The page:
namespace App;

use Laravel\Scout\Searchable;
use Illuminate\Database\Eloquent\Model;

class Post extends Model
{
    use Searchable;

    /**
     * Gets the index name for the model.
     *
     * @return string
     */
    public function searchableAs()
    {
        return 'posts_index';
    }
}

Configuring Searchable Data

By default, the entire toArray form of a given model is persisted to its search index. If you want to customize the data that is synchronized to the search index, you can override the toSearchableArray method on the model:

<?php

namespace App;

use Laravel\Scout\Searchable;
use Illuminate\Database\Eloquent\Model;

class Post extends Model
{
    use Searchable;

    /**
     * Gets the indexable data array for the model.
     *
     * @return array
     */
    public function toSearchableArray()
    {
        $array = $this->toArray();

        // Customize array...

        return $array;
    }
}

Configuring The Model ID

By default, Scout uses the primary key of the model as the unique ID stored in the search index. If you want to customize this behavior, you can override the getScoutKey method on the model:

<?php

namespace App;

use Laravel\Scout\Searchable;
use Illuminate\Database\Eloquent\Model;

class User extends Model
{
    use Searchable;

    /**
     * Get the value used to index the model.
     *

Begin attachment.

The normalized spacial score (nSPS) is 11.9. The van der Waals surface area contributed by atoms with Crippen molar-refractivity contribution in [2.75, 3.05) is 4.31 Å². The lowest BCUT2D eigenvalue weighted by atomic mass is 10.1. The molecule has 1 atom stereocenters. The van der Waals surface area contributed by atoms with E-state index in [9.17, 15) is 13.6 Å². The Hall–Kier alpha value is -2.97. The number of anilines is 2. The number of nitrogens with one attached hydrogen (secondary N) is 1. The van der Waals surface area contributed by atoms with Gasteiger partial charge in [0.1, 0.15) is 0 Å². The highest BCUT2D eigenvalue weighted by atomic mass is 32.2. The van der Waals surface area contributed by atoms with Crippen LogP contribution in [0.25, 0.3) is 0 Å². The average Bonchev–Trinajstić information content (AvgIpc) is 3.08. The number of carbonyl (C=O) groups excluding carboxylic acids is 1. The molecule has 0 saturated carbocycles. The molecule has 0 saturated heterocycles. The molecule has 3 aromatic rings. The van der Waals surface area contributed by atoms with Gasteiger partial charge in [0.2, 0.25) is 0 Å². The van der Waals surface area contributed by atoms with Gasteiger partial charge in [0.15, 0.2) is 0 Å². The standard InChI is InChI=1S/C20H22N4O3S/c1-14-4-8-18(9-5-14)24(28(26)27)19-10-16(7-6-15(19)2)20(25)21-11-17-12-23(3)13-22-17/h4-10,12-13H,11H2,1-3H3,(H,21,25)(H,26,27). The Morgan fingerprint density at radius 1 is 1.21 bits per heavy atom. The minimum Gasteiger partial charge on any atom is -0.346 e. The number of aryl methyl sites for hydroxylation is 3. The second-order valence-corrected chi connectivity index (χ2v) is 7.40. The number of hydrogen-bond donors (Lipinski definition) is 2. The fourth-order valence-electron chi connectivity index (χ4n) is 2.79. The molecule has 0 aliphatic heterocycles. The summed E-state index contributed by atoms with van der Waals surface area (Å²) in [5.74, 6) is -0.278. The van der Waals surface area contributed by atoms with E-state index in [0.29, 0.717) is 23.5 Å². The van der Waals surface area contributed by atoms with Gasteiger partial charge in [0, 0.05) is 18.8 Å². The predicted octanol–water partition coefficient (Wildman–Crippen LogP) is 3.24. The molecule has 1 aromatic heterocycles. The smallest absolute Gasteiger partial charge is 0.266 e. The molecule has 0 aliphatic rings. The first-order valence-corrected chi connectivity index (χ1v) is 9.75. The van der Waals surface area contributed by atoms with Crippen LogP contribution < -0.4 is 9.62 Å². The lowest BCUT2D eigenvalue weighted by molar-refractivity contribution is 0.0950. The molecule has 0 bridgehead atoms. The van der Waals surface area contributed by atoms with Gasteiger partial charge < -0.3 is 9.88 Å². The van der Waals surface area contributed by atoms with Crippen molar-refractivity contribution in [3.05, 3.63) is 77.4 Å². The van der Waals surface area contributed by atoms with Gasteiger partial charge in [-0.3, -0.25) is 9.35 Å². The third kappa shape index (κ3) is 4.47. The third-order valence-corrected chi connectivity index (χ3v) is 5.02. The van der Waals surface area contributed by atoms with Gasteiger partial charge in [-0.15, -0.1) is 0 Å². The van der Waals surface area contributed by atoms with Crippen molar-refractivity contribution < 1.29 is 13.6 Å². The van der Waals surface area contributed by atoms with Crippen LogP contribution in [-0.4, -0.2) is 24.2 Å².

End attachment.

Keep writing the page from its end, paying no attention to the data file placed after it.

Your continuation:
* @return mixed
     */
    public function getScoutKey()
    {
        return $this->email;
    }
}

Indexing

Batch Import

In the case where you are installing Scout into an existing project, you may already have database records which you need to import into your search driver. Scout will provide an import Artisan command that you can use to import all of your existing records into your search indexes:

php artisan scout:import "App\Post"

The flush command can be used to remove all of a model's records from your search indexes:

php artisan scout:flush "App\Post"

Adding Records

After you have added the Laravel\Scout\Searchable trait to a model, all you have to do is save a model instance and it is automatically added to your search index. If you have configured Scout to use queues this operation is performed in the background by your queue worker:

$order = new App\Order;

// ...

$order->save();

Adding Via Query

If you want to add a collection of models to your search index via an Eloquent query, you can chain the searchable method onto an Eloquent query. The searchable method chunks the results of the query and then add the records to your search index. Again, if you need configured Scout to use queues, all of the chunks are added in the background by your queue workers: